- Imaginer l'avenir contre l'absolutisme de la realité by Maurice Weyembergh
The cover art for Maurice Weyembergh's monograph shows an aerial photograph of a man trapped in a giant maze. He tries to see beyond the entrapping walls, but they are too high, and the farther he looks, the darker it gets. Is there a way out? And should one even bother to search for it? This photo by Stewart Sutton perfectly illustrates the issues debated by Weyembergh in his wide-ranging study. The maze represents the path that will lead humans into the future and bears the burden or "the absolutism of reality," as the title states. By evoking the terminology of the German philosopher Hans Blumenberg (9), Weyembergh analyzes the constraints of reality and humans' efforts to improve their life span and, possibly, to overcome their finitude.
The book is part of a collection whose main aim is to encourage the debate on the future of a civilization characterized by a constant interaction between traditions and technosciences. The collection, founded by André Robinet and coordinated by Gilbert Hottois, includes more than twenty-five books already. Weyembergh's study is integral to the spirit of the collection. Dealing with a vast array of texts, originating from different times and places, it interrogates philosophy, literature, and also technical books, though there is a clear prevalence of literary texts that the author feels compelled to justify in his introduction: "La littérature parvient à dire des choses que les ouvrages spécialisés ne disent pas: elle rend en général aux événements leur poids d'existence, avec leurs peines et leurs joies" (15) [Literary texts are capable of saying things that specialized books cannot: they provide the events with a burden of existence, sorrows and joys included]. Weyembergh further adds that literature can even shape and give voice to silence, enabling the victims, or those who are often neglected, to speak. Since the very beginning, echoes of Camus and his myth of Sisyphus pervade Weyembergh's text. Indeed, the first paragraph of the text ends with the following statement: "Il peut [End Page 692] s'inventer d'autres vies, de plus grandes vies, ou se précipiter par désespoir dans la finitude, hâter sa fin" (7) [One can invent other lives, greater lives, or plunge, by despair, into one's own finitude, anticipate one's own end]. Those who share Sisyphus's spirit will certainly choose the first option.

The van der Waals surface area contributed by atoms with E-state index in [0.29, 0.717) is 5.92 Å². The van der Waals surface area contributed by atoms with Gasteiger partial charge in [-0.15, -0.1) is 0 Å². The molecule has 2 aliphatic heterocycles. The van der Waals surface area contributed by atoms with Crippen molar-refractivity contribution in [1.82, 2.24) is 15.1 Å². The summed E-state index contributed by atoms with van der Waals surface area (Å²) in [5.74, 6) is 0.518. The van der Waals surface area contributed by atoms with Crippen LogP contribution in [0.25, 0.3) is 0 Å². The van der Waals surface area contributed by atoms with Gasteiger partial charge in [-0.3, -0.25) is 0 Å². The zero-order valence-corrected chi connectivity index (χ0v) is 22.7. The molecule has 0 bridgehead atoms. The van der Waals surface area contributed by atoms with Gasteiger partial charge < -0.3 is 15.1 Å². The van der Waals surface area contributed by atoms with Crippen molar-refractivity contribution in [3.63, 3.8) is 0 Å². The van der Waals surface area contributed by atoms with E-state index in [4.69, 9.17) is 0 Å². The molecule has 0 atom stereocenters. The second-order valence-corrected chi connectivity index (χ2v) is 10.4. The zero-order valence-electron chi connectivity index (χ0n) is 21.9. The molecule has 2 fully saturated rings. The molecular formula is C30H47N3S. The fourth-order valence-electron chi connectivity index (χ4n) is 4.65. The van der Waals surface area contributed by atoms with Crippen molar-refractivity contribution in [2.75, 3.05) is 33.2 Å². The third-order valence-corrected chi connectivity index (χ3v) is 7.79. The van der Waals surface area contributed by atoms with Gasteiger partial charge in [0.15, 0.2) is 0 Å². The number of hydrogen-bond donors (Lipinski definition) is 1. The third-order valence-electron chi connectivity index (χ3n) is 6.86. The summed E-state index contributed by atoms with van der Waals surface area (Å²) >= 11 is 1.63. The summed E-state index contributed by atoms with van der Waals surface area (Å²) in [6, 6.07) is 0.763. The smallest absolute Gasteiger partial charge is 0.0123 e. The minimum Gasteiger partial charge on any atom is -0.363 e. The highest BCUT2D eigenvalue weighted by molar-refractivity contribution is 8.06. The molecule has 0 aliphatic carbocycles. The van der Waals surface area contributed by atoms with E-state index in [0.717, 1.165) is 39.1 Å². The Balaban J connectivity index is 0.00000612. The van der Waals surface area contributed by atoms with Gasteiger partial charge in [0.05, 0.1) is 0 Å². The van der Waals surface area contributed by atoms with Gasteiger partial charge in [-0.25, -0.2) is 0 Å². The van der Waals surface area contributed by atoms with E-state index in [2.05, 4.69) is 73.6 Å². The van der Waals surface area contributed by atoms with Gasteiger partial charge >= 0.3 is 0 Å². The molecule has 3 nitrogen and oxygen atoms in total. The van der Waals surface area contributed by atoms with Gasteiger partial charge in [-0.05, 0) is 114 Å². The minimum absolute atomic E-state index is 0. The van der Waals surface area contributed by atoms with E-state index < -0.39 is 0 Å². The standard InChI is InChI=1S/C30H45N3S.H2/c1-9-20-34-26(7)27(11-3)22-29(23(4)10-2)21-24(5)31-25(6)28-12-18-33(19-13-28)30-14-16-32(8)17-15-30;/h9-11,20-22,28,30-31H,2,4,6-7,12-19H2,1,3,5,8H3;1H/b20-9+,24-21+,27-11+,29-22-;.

The book is divided into seven sections: an introduction, titled as such, and six other chapters, the sixth being, in fact, a conclusion. In addition, it contains two helpful indexes: one for personal names and the other one for book references and concepts. One thing that can puzzle the reader is how the chapters differ considerably in terms of length. The first chapter, for example, titled "Cormack McCarthy: Du monde post-apocalyptique à la volonté suicidaire" (17–21), is very short (only five pages long), especially when compared with the following ones. In this chapter, Weyembergh revisits two books by the American writer Cormack McCarthy: The Road (2006) and The Sunset Limited (2006). These were chosen because they represent characters in extreme situations, in which the absolutism of a "reality" that does not take into account the desires or needs of the human being imposes itself dramatically on individuals, thus testing their limits and, above all, the limits of their goodness. In both cases, Weyembergh recognizes significant dichotomies emphasized by the language of the protagonists: a father and his young son in the first text, a white nihilist professor and a black ex-convict converted to religion in the second one. Although this is a chapter that can be seen as the motto for the rest of the book, one to which Weyembergh returns a couple of times, it could perhaps have been integrated as a subsection of chapter 2, which is mostly concerned with texts whose main issue is the end of a/the...